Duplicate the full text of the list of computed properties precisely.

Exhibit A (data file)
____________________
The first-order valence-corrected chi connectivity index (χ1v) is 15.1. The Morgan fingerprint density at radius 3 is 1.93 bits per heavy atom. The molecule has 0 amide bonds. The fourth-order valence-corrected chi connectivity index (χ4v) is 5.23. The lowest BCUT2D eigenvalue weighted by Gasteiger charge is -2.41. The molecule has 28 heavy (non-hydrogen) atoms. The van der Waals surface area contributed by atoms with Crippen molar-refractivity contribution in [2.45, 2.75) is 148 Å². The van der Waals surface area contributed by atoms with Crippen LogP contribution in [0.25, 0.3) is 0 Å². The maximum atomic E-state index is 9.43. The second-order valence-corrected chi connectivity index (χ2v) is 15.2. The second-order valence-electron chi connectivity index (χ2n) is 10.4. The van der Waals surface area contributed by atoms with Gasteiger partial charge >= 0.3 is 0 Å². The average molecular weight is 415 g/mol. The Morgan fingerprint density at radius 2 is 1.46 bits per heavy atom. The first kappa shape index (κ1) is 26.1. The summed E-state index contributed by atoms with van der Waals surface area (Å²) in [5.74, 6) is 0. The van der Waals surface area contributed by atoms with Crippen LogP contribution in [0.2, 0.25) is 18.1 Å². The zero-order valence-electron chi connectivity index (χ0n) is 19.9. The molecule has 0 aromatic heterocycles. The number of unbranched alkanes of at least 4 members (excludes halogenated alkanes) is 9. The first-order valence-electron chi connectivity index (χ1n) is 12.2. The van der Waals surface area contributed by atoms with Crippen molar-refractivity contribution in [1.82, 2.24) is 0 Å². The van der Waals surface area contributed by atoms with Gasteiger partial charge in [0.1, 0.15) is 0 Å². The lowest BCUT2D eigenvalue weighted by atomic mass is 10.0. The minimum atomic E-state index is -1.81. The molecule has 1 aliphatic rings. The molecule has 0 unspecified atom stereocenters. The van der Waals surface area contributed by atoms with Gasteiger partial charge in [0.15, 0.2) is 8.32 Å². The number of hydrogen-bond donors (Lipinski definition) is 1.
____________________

The first-order valence-corrected chi connectivity index (χ1v) is 15.1. The Morgan fingerprint density at radius 3 is 1.93 bits per heavy atom. The molecule has 0 amide bonds. The fourth-order valence-corrected chi connectivity index (χ4v) is 5.23. The lowest BCUT2D eigenvalue weighted by Gasteiger charge is -2.41. The molecule has 28 heavy (non-hydrogen) atoms. The van der Waals surface area contributed by atoms with Crippen molar-refractivity contribution in [2.45, 2.75) is 148 Å². The van der Waals surface area contributed by atoms with Crippen LogP contribution in [0.25, 0.3) is 0 Å². The maximum atomic E-state index is 9.43. The second-order valence-corrected chi connectivity index (χ2v) is 15.2. The second-order valence-electron chi connectivity index (χ2n) is 10.4. The van der Waals surface area contributed by atoms with Gasteiger partial charge >= 0.3 is 0 Å². The average molecular weight is 415 g/mol. The Morgan fingerprint density at radius 2 is 1.46 bits per heavy atom. The first kappa shape index (κ1) is 26.1. The summed E-state index contributed by atoms with van der Waals surface area (Å²) in [5.74, 6) is 0. The van der Waals surface area contributed by atoms with Crippen LogP contribution in [0.2, 0.25) is 18.1 Å². The zero-order valence-electron chi connectivity index (χ0n) is 19.9. The molecule has 0 aromatic heterocycles. The number of unbranched alkanes of at least 4 members (excludes halogenated alkanes) is 9. The first-order valence-electron chi connectivity index (χ1n) is 12.2. The van der Waals surface area contributed by atoms with Crippen molar-refractivity contribution in [1.82, 2.24) is 0 Å². The van der Waals surface area contributed by atoms with Gasteiger partial charge in [0.1, 0.15) is 0 Å². The lowest BCUT2D eigenvalue weighted by atomic mass is 10.0. The minimum atomic E-state index is -1.81. The molecule has 1 aliphatic rings. The molecule has 0 unspecified atom stereocenters. The van der Waals surface area contributed by atoms with Gasteiger partial charge in [0.15, 0.2) is 8.32 Å². The number of hydrogen-bond donors (Lipinski definition) is 1.